A study in Developmental Science from 2017 showed that when teenagers have a positive relationship with their parents, as adults, their brains and bodies respond to stress in a way that helps them better engage with the world. I’m revelling in the joys right now that come from being in the moment, with less of the usual life demands. What mindfulness practices are your family up to?
It’s worth thinking too about how you and your loved ones deal with novelty? If you all enjoy it, you’ll probably love the circumstances we find ourselves in. I’d embrace it if this is the case. If your family though flourish more with stability, then together work out how to stay in the hour-by-hour, day-by-day moment. You can then enjoy spotting small wonders and checking off things to be grateful for. I’m also finding the time to get lots of household chores done that I never would have imagined possible!
Family resilience is bolstered at the moment. We’re being pushed beyond our comfort zones and are drawing on inner reserves of coping. I’m becoming a better problem-solver – having to think creatively and find new solutions to issues not normally experienced. How can we help our children to understand the importance of resilience too? What are you doing to manage stress well and encourage them to push out of their comfort zones? I bet you’re tackling some tough but fun challenges together. Don’t forget to show them how to self-regulate by analysing, setting goals, monitoring, evaluating and then working with them to learn from any mistakes. We have loads of potential now to make really good stuff happen!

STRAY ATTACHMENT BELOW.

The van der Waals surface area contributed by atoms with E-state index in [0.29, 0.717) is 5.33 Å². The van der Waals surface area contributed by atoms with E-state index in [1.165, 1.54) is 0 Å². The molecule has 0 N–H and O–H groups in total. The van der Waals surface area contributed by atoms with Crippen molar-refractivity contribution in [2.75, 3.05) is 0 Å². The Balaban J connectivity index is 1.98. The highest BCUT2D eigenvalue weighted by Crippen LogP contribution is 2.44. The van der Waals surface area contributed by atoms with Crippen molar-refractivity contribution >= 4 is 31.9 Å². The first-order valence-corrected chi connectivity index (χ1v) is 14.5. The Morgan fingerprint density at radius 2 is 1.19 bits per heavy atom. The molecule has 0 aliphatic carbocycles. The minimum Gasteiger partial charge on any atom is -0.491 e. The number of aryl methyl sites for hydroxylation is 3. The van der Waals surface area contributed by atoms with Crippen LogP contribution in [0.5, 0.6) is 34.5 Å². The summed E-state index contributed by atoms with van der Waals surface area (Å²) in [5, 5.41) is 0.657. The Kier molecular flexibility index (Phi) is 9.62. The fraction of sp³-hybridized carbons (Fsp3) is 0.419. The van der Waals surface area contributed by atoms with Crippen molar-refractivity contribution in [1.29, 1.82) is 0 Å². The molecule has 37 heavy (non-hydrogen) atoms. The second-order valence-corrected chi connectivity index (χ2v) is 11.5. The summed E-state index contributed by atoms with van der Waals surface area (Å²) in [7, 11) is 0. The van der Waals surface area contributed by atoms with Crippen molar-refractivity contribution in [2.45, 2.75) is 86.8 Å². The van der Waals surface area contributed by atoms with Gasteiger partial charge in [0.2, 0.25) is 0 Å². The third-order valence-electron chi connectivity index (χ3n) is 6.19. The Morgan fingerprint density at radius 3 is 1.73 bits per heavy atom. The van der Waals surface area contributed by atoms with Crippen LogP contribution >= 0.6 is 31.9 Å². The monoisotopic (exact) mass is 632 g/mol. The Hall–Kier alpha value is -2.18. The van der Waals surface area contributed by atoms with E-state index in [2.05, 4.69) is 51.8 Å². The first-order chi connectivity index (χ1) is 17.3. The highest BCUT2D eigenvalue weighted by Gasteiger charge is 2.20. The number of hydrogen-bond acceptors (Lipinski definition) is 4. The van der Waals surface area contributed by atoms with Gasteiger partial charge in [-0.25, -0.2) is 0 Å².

Ways to support yourself and your family during Coronavirus…
- Be role models by following guidelines and by being kind, helpful, empathetic and considerate.
- Keep in touch with others virtually and offer support and solutions to those finding things tough.
- Use support services such as Headspace for mindfulness, Anxiety UK’s free relaxation guide and the dedicated online pages from Mind and the Anna Freud Centre.
- Help everyone to live in the present and practice mindfulness.
- Plan for how to be grateful for small, good things each day and together notice details in the things we’d normally rush past.
- Look after yourselves. Eat well, take every-day exercise, drink water, breathe through stress and be patient. You are in exceptional circumstances!
- Go steadily and allow for a period of adjustment. Don’t aim for highly productive homeworking for 8 hours straight or to home-tutor like school, all day, every day.
- Listen, talk and interact with your family members often and positively. Enjoy quantity time together.
- Share household chores between everyone.
- Keep some routine to each day.
- Have fun and be creative.
- Build resilience within your family. Know different members will handle things in different ways.
Families will be working, learning, loving and supporting each other in new ways today. Why not let us know how you get on!?
S. Brauner-Otto, W. Axinn & D. Ghimire: ‘Parent marital quality and children’s transition to adulthood.’ Demography 57, 195-220 (2020)
H. Ruddock, J. Braunstrom, L. Vartanian, S. Higgs. ‘A systematic review and meta-analysis of the social facilitation of eating’. The American Journal of Clinical Nutrition Volume 110, Issue 4, 842-861 (2019)
E. Shirtcliff, M. Skinner, E. Obasi & K. Haggerty:‘Positive parenting predicts cortisol functioning six years later in young adults.’ Developmental Science Volume 20, Issue 6 (2017)
I.Sigfusdottir, T.Thorlindsson, A.Kristiansson, K. Roe & J. Allegrante. ‘Substance use prevention for adolescents: the Icelandic Model.’ Health Promotion International, Volume 24, Issue 1, 16–25 (2009)
E. Young: ‘Five ways to boost resilience in children.’ The Psychologist, British Psychological Society March 2020
W. Qiu, C. Chu, A. Mao & J. Wu. ‘The Impacts on health, society, and the economy of SARS and H7N9 outbreaks in China: a case comparison study.’ Journal of Environmental Public Health doi: 10.1155/2018/2710185